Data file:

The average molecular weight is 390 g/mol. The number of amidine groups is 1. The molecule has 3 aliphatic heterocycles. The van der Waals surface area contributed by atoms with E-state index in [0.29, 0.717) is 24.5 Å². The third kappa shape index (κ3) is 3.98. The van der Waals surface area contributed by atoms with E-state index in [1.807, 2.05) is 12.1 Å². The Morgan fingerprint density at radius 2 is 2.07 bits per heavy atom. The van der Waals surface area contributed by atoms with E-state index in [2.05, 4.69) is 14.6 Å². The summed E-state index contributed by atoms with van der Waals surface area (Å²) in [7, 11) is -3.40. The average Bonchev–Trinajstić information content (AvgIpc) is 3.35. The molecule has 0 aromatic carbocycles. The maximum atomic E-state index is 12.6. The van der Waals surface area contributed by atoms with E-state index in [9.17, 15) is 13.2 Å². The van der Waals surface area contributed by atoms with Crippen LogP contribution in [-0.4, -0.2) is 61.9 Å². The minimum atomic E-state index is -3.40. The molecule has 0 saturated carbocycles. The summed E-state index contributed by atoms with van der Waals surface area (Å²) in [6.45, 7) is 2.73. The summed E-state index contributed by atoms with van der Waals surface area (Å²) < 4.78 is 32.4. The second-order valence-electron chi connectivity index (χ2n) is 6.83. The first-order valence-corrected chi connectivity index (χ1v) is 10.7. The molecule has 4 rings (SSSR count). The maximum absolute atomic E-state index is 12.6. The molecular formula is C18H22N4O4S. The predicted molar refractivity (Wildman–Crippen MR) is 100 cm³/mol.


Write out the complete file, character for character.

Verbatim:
The average molecular weight is 390 g/mol. The number of amidine groups is 1. The molecule has 3 aliphatic heterocycles. The van der Waals surface area contributed by atoms with E-state index in [0.29, 0.717) is 24.5 Å². The third kappa shape index (κ3) is 3.98. The van der Waals surface area contributed by atoms with E-state index in [1.807, 2.05) is 12.1 Å². The Morgan fingerprint density at radius 2 is 2.07 bits per heavy atom. The van der Waals surface area contributed by atoms with E-state index in [2.05, 4.69) is 14.6 Å². The summed E-state index contributed by atoms with van der Waals surface area (Å²) in [7, 11) is -3.40. The average Bonchev–Trinajstić information content (AvgIpc) is 3.35. The molecule has 0 aromatic carbocycles. The maximum atomic E-state index is 12.6. The van der Waals surface area contributed by atoms with E-state index in [9.17, 15) is 13.2 Å². The van der Waals surface area contributed by atoms with Crippen LogP contribution in [-0.4, -0.2) is 61.9 Å². The minimum atomic E-state index is -3.40. The molecule has 0 saturated carbocycles. The summed E-state index contributed by atoms with van der Waals surface area (Å²) in [6.45, 7) is 2.73. The summed E-state index contributed by atoms with van der Waals surface area (Å²) < 4.78 is 32.4. The second-order valence-electron chi connectivity index (χ2n) is 6.83. The first-order valence-corrected chi connectivity index (χ1v) is 10.7. The molecule has 4 rings (SSSR count). The maximum absolute atomic E-state index is 12.6. The molecular formula is C18H22N4O4S. The predicted molar refractivity (Wildman–Crippen MR) is 100 cm³/mol.